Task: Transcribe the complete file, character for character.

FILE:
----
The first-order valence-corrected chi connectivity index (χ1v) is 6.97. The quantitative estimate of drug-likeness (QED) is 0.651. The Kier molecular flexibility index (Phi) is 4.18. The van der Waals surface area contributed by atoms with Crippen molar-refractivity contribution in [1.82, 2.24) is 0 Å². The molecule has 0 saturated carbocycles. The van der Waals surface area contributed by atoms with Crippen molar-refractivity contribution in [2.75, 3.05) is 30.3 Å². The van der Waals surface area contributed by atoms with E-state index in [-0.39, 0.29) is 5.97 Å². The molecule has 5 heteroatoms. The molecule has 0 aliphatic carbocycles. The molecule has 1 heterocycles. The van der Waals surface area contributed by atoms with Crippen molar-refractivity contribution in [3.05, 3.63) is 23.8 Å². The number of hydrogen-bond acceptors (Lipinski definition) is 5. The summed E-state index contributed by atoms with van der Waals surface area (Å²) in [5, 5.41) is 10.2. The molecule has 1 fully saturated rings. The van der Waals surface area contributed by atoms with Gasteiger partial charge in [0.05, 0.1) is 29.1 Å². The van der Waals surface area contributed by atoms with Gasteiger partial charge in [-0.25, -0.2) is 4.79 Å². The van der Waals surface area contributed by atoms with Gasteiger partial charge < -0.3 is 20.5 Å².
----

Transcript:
The first-order valence-corrected chi connectivity index (χ1v) is 6.97. The quantitative estimate of drug-likeness (QED) is 0.651. The Kier molecular flexibility index (Phi) is 4.18. The van der Waals surface area contributed by atoms with Crippen molar-refractivity contribution in [1.82, 2.24) is 0 Å². The molecule has 0 saturated carbocycles. The van der Waals surface area contributed by atoms with Crippen molar-refractivity contribution in [2.75, 3.05) is 30.3 Å². The van der Waals surface area contributed by atoms with E-state index in [-0.39, 0.29) is 5.97 Å². The molecule has 5 heteroatoms. The molecule has 0 aliphatic carbocycles. The molecule has 1 heterocycles. The van der Waals surface area contributed by atoms with Crippen molar-refractivity contribution in [3.05, 3.63) is 23.8 Å². The number of hydrogen-bond acceptors (Lipinski definition) is 5. The summed E-state index contributed by atoms with van der Waals surface area (Å²) in [5, 5.41) is 10.2. The molecule has 1 fully saturated rings. The van der Waals surface area contributed by atoms with Gasteiger partial charge in [0.05, 0.1) is 29.1 Å². The van der Waals surface area contributed by atoms with Gasteiger partial charge in [-0.25, -0.2) is 4.79 Å². The van der Waals surface area contributed by atoms with Gasteiger partial charge < -0.3 is 20.5 Å².